Peru in Dub

7 03 2007


By Derek Beres

Afro (Quango)

Using the platform of rural slave and work songs performed by African slaves in Peru, this four-producer/DJ collective based in Lima and London have created one of the most beautiful examples of history and electronica. Their sophomore effort, Afro, by far trumps their commendable (though somewhat flat) debut. Here they turn the bass up and allow percussion – led by the cajon, a box-like drum originally made from shipping crates, as well as the quijada and congas – to let the imagination fly. And Afro is certainly that, maintaining a dream-like quality through their excellent use of musical space, once again proving the theory that less is more. Afro spans styles as easily as generations, the producers acquiring local legends as well as proficient innovators of more youthful age. The opening “Chinchivi,” features the melodious, rapturous vocals of Milagros Guerrero (who contributes throughout the record). Her voice tantalizes on the club-ready “Mandiga” and captures a brilliant jazzy inflection on “Ay Bembe.” Along side the male vocals and percussive effort of Juan Medrano-Cotito, the two dominate the lyrical edge of Afro. The duo adds the soulful, poetic aspect, while the four producers (Ramón Pérez Prieto, Grimaldo Del Solar, Rafael Morales, and Carlos Li Carrillo) keep the digital dynamic meaningful and inspired. Especially relevant is their use of deep, dubby bass lines, which sets the tone for atmospheric synthesizers, as well as adding weight to the predominant percussion. Their ability to weave these newer technologies into centuries-old songs has created one of the most unique future folk efforts anywhere in the world, subsequently one of the most gorgeous albums of 2006.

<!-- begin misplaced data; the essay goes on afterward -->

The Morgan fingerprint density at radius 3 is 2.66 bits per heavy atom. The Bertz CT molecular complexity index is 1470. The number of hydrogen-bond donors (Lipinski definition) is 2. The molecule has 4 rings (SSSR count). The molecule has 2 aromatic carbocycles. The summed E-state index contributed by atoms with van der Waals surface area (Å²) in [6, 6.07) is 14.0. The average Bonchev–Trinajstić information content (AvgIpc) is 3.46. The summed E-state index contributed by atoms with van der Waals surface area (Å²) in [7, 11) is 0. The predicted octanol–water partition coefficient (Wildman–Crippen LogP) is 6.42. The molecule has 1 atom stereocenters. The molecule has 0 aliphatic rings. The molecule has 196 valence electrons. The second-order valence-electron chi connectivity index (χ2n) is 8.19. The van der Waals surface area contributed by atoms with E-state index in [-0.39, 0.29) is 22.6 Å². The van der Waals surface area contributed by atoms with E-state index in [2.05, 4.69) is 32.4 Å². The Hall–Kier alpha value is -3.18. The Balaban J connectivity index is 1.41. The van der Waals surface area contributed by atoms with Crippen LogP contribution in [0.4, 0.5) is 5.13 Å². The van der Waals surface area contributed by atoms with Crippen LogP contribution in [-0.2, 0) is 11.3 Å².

One response

15 01 2015

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